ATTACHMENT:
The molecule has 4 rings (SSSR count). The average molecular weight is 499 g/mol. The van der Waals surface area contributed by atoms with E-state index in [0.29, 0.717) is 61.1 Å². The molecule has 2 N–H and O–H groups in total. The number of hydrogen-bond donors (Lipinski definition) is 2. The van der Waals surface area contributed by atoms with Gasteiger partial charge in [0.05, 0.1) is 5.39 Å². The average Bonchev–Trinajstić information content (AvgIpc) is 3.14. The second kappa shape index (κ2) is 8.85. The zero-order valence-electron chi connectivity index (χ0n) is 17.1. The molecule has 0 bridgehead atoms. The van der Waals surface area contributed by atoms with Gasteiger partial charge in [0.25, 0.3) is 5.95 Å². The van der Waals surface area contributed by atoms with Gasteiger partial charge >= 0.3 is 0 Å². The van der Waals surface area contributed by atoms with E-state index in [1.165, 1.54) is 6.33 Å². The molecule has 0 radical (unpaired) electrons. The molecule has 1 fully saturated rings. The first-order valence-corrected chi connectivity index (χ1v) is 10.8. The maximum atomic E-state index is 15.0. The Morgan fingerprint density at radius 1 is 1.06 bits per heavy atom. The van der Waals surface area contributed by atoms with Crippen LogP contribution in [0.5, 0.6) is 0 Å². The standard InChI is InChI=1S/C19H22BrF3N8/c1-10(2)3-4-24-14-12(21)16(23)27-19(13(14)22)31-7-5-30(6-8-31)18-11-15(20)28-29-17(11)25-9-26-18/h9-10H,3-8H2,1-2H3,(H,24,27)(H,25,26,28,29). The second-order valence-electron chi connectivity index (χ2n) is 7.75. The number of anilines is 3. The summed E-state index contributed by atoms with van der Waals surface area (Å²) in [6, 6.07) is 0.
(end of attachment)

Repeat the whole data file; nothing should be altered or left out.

The molecule has 4 rings (SSSR count). The average molecular weight is 499 g/mol. The van der Waals surface area contributed by atoms with E-state index in [0.29, 0.717) is 61.1 Å². The molecule has 2 N–H and O–H groups in total. The number of hydrogen-bond donors (Lipinski definition) is 2. The van der Waals surface area contributed by atoms with Gasteiger partial charge in [0.05, 0.1) is 5.39 Å². The average Bonchev–Trinajstić information content (AvgIpc) is 3.14. The second kappa shape index (κ2) is 8.85. The zero-order valence-electron chi connectivity index (χ0n) is 17.1. The molecule has 0 bridgehead atoms. The van der Waals surface area contributed by atoms with Gasteiger partial charge in [0.25, 0.3) is 5.95 Å². The van der Waals surface area contributed by atoms with Gasteiger partial charge >= 0.3 is 0 Å². The van der Waals surface area contributed by atoms with E-state index in [1.165, 1.54) is 6.33 Å². The molecule has 0 radical (unpaired) electrons. The molecule has 1 fully saturated rings. The first-order valence-corrected chi connectivity index (χ1v) is 10.8. The maximum atomic E-state index is 15.0. The Morgan fingerprint density at radius 1 is 1.06 bits per heavy atom. The van der Waals surface area contributed by atoms with Crippen LogP contribution in [0.5, 0.6) is 0 Å². The standard InChI is InChI=1S/C19H22BrF3N8/c1-10(2)3-4-24-14-12(21)16(23)27-19(13(14)22)31-7-5-30(6-8-31)18-11-15(20)28-29-17(11)25-9-26-18/h9-10H,3-8H2,1-2H3,(H,24,27)(H,25,26,28,29). The second-order valence-electron chi connectivity index (χ2n) is 7.75. The number of anilines is 3. The summed E-state index contributed by atoms with van der Waals surface area (Å²) in [6, 6.07) is 0.